The "Southern Talent Search" visited several colleges, Junior League and theater groups in the region to audition hopefuls. It seems Selznick was genuinely interested in finding a Scarlett this way for a time, though the more cynical view is that it was more about finding a new star for his studio who could be put under contract fairly cheaply.

I'm pretty sure that's how they found Edythe Marrenner / Susan Hayward.

 

Ashley was the teen crush because she couldn't have him and didn't really know him; as she got older he represented what was for her an easier time (you know, never mind all that nasty slavery stuff).  She realizes when Melanie dies that she will be supporting Ashley but at that point it doesn't make her happy.  At the end, is she intended to be grown up now, realizing she had what she really wanted all along and now it's lost?  Pretty depressing LOL.

Seriously. I can't decide whether Margaret Mitchell was just Dorothy Parker-style bitter about what the world does to women or if she just didn't like us very much. I suppose they're not mutually exclusive.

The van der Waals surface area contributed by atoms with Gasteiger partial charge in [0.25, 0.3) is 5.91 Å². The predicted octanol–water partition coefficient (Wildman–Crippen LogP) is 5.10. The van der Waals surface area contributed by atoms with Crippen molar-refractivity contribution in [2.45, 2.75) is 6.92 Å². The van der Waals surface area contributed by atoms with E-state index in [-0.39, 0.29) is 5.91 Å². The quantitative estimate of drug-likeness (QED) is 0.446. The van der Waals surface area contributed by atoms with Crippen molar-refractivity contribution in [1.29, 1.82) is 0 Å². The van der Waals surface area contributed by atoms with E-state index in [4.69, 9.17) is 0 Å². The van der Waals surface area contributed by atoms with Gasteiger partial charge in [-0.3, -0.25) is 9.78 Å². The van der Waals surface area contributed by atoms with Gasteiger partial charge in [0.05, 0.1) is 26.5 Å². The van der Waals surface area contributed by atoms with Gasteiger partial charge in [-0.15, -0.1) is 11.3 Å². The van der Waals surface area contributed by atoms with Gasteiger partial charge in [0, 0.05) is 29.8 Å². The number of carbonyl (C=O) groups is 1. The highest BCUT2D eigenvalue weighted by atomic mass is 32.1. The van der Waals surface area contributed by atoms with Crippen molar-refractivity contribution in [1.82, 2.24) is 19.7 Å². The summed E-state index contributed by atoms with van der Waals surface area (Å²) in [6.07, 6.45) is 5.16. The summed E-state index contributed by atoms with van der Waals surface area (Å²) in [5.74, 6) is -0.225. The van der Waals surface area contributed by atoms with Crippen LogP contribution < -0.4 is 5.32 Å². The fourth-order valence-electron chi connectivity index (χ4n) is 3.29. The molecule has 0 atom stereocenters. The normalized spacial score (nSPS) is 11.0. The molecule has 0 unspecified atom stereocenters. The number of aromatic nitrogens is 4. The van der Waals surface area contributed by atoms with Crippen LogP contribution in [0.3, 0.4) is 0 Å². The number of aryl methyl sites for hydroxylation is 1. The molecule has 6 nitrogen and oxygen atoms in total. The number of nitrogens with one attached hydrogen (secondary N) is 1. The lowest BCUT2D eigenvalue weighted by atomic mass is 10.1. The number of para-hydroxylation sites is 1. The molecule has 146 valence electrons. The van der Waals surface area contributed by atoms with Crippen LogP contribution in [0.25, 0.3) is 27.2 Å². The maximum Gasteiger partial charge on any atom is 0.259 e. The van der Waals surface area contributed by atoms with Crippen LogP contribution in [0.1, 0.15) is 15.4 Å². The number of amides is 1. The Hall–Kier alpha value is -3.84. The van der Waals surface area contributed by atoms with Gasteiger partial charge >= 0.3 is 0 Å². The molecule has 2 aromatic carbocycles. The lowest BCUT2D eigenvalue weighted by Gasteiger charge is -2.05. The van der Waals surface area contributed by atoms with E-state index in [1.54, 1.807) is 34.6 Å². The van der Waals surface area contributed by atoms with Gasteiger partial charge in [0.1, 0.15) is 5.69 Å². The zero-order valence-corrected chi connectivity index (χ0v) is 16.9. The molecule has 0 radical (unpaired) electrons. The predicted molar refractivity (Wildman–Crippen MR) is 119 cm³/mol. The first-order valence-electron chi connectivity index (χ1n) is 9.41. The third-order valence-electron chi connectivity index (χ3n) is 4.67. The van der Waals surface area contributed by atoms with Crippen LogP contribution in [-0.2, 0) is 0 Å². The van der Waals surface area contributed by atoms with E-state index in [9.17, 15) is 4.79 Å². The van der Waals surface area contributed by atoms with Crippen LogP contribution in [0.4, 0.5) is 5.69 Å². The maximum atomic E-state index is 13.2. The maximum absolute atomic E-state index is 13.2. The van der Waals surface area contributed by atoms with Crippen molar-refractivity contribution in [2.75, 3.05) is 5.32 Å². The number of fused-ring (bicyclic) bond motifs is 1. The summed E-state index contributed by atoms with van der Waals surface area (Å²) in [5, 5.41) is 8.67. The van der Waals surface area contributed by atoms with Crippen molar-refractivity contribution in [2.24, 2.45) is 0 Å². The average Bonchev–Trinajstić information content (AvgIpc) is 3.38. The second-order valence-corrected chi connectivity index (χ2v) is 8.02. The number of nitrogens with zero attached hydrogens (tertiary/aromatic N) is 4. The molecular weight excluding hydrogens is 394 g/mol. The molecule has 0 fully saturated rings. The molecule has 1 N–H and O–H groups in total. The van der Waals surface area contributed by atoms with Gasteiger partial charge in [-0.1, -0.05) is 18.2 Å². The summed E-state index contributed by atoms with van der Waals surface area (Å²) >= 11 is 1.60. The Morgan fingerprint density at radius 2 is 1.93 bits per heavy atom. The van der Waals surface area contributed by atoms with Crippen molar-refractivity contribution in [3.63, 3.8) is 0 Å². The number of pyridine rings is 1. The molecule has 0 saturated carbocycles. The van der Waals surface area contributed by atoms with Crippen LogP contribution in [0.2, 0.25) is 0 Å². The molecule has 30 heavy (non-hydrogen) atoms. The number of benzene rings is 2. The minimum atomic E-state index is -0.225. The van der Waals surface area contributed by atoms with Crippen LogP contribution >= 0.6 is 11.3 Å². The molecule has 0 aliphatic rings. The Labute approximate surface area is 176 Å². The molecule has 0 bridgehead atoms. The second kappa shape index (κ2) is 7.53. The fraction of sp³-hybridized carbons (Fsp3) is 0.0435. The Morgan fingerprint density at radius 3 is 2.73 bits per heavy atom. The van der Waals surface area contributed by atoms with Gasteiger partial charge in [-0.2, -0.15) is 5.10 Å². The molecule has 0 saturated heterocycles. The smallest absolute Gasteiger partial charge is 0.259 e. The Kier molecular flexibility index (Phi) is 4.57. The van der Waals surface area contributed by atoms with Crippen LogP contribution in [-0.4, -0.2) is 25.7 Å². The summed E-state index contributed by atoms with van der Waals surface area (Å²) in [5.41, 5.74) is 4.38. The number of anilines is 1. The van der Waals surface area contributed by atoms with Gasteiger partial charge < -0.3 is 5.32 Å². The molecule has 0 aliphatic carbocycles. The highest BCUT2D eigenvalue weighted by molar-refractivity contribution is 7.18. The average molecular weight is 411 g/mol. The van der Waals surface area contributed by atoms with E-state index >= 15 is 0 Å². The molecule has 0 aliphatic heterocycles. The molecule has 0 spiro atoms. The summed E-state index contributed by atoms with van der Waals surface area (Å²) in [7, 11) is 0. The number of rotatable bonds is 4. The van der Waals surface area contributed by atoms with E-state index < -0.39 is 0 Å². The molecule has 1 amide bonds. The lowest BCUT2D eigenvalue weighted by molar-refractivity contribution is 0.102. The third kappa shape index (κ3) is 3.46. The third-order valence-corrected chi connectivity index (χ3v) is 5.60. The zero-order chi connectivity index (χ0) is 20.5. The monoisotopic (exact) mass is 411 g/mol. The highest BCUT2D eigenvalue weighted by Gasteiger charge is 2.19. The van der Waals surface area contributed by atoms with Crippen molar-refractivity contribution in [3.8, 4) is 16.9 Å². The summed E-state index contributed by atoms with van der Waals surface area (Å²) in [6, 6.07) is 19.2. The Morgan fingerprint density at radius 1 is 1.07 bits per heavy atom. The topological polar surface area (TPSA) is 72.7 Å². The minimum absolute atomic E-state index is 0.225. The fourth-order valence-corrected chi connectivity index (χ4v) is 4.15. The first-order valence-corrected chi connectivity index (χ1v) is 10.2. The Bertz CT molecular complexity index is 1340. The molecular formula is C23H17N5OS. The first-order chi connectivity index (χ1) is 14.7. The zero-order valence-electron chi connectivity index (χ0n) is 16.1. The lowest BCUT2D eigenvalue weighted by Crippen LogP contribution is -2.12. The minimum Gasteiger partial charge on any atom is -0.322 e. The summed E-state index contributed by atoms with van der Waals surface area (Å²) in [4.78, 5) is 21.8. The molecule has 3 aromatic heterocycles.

Edited by Julia
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The thing I remember about Scarlett from the book was that she wanted to be like her idolized mother and just wasn't.

She was more like her father. Shrewd and quick tempered.

 

In the book she thought that once she had money and security again she could be the southern lady her mother was and everyone will love and approve of her. Of course, when she did get those things with Rhett, she had burned too many bridges and her reputation was beyond repair.

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I love this  topic. I've seen this movie more times than I can count. I've read the book twice. I've even read Scarlet but the movie sucked. I can't get through the scene where Mammy tells Mellenie what happened after Bonnie dies without sobbing. That gets me every time. 

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I do too. Not only did he cheat on her mentally, but he was a lousy provider. He was only good for reading books and daydreaming.

 

I found that so frustrating. He's not too noble to take the paycheck, but he's too noble to earn it? Because it would be bending his principles to pry the stick out [wherever noble antebellum failures keep their sticks] and actually help run the business - which might have given him some influence over _how the business was run_ - but his fastidiousness could stretch to letting the married woman he was stringing along support his wife?  

 

But then, I always figured Melanie knew who both Ashley and Scarlett were, and that she loved them anyway.

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I do too. Not only did he cheat on her mentally, but he was a lousy provider. He was only good for reading books and daydreaming.